Trying to be the eternal optimist, I booked a last minute flight to Portland and back through Seattle via Alaska Air because they had direct flights, it was last minute for a business emergency, and I didn't want to have connections on the busiest travel day of the year, minimizing my chances of being stranded at some connection city too far to drive back to California.  I thought to myself "Alaska used to be very good...  top awards...  excellent safety record... they'll do better the 2nd time."  Plus the fact that they were not part of a 2 airline trip, so at least one variable was being eliminated with the "our system doesn't talk to theirs" excuse.

This Pre-Thanksgiving trip BEGAN very nicely... I was TSA pre-check, bumped up to First Class (because I am now Gold on Delta), got a big comfy seat, used glass glassware, steel knives and forks, and was offered copious amounts of cognac, which I had to refuse after the first one since I needed to drive once I got to Portland.  Getting to Portland was not a problem.  4 days later, when I attempted to fly home, was when the Alaska Airlines fun began.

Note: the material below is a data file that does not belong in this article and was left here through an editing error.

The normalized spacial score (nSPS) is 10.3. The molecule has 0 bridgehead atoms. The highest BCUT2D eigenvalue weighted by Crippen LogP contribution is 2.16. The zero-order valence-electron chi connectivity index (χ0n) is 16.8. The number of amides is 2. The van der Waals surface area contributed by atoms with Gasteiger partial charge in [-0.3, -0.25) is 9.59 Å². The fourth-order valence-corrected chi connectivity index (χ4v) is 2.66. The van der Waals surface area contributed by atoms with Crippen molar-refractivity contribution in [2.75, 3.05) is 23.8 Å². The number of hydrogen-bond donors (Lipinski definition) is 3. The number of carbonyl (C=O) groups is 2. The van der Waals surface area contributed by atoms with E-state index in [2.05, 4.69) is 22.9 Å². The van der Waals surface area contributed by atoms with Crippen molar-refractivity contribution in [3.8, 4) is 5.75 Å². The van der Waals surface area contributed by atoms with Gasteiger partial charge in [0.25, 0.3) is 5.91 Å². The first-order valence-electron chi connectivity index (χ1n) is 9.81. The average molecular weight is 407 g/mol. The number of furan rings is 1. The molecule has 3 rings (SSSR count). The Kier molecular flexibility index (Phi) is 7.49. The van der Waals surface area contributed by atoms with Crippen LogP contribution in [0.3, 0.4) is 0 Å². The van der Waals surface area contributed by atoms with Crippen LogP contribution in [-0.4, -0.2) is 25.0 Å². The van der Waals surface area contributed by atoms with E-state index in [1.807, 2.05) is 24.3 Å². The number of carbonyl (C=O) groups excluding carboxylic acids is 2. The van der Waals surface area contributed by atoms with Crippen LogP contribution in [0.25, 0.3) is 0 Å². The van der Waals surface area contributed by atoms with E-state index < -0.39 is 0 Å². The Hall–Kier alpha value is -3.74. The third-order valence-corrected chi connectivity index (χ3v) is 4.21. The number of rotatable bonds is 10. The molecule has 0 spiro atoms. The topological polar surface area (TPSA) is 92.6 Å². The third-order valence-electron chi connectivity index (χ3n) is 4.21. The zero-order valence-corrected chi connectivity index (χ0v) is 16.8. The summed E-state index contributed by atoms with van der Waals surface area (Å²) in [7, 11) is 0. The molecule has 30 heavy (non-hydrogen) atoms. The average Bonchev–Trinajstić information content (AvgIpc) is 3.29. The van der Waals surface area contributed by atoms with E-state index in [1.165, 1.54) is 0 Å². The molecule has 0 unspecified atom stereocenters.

You see, my incompetent corporate travel agent cancelled my ticket, and re-booked it, for a fare that was $120 cheaper.   This COMPLETELY discombobulated Alaska Airlines.  I was not allowed to check in (again) on my phone the night before.  I DID have a seat... but could not get a boarding pass.    The fourth day of my emergency trip ended 5 hours earlier than expected, so I headed to the airport hoping to get not he 3:50pm flight instead of the 6:50 flight (I got to the airport at 12:30, far in advance).  The Alaska Air desk agent before security worked for a full 20 minutes to get a boarding pass to print for me.  In her words "4000 key strokes later, it worked!"  Pathetic programming.  Completely non-robust.  Any change upsets the fragile software architecture and crashes on the traveller.  Sickening.